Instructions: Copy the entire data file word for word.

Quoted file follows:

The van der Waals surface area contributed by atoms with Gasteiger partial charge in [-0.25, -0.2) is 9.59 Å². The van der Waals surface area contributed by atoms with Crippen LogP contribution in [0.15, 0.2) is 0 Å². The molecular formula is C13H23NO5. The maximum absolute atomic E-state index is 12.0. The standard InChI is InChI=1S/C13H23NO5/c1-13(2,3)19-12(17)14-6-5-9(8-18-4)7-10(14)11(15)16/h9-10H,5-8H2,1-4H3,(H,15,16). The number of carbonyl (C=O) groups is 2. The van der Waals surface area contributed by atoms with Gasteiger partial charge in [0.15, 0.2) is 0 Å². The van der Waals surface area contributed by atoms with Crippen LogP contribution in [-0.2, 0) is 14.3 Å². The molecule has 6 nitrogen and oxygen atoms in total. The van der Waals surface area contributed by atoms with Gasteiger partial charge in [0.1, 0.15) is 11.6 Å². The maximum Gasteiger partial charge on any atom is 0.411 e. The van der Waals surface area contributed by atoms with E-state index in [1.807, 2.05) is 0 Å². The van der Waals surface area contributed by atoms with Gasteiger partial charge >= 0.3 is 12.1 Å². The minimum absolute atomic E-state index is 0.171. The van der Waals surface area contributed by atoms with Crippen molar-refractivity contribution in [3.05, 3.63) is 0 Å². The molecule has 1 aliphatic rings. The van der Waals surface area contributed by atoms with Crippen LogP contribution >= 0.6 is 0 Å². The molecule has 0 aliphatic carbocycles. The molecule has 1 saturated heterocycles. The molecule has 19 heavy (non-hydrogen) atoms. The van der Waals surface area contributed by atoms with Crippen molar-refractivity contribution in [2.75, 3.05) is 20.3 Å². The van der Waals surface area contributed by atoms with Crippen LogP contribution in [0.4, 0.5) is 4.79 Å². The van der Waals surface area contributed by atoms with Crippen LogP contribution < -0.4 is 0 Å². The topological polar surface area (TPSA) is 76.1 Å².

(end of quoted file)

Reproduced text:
The van der Waals surface area contributed by atoms with Gasteiger partial charge in [-0.25, -0.2) is 9.59 Å². The van der Waals surface area contributed by atoms with Crippen LogP contribution in [0.15, 0.2) is 0 Å². The molecular formula is C13H23NO5. The maximum absolute atomic E-state index is 12.0. The standard InChI is InChI=1S/C13H23NO5/c1-13(2,3)19-12(17)14-6-5-9(8-18-4)7-10(14)11(15)16/h9-10H,5-8H2,1-4H3,(H,15,16). The number of carbonyl (C=O) groups is 2. The van der Waals surface area contributed by atoms with Gasteiger partial charge in [0.15, 0.2) is 0 Å². The van der Waals surface area contributed by atoms with Crippen LogP contribution in [-0.2, 0) is 14.3 Å². The molecule has 6 nitrogen and oxygen atoms in total. The van der Waals surface area contributed by atoms with Gasteiger partial charge in [0.1, 0.15) is 11.6 Å². The maximum Gasteiger partial charge on any atom is 0.411 e. The van der Waals surface area contributed by atoms with E-state index in [1.807, 2.05) is 0 Å². The van der Waals surface area contributed by atoms with Gasteiger partial charge >= 0.3 is 12.1 Å². The minimum absolute atomic E-state index is 0.171. The van der Waals surface area contributed by atoms with Crippen molar-refractivity contribution in [3.05, 3.63) is 0 Å². The molecule has 1 aliphatic rings. The van der Waals surface area contributed by atoms with Crippen LogP contribution >= 0.6 is 0 Å². The molecule has 0 aliphatic carbocycles. The molecule has 1 saturated heterocycles. The molecule has 19 heavy (non-hydrogen) atoms. The van der Waals surface area contributed by atoms with Crippen molar-refractivity contribution in [2.75, 3.05) is 20.3 Å². The van der Waals surface area contributed by atoms with Crippen LogP contribution in [0.4, 0.5) is 4.79 Å². The van der Waals surface area contributed by atoms with Crippen LogP contribution < -0.4 is 0 Å². The topological polar surface area (TPSA) is 76.1 Å².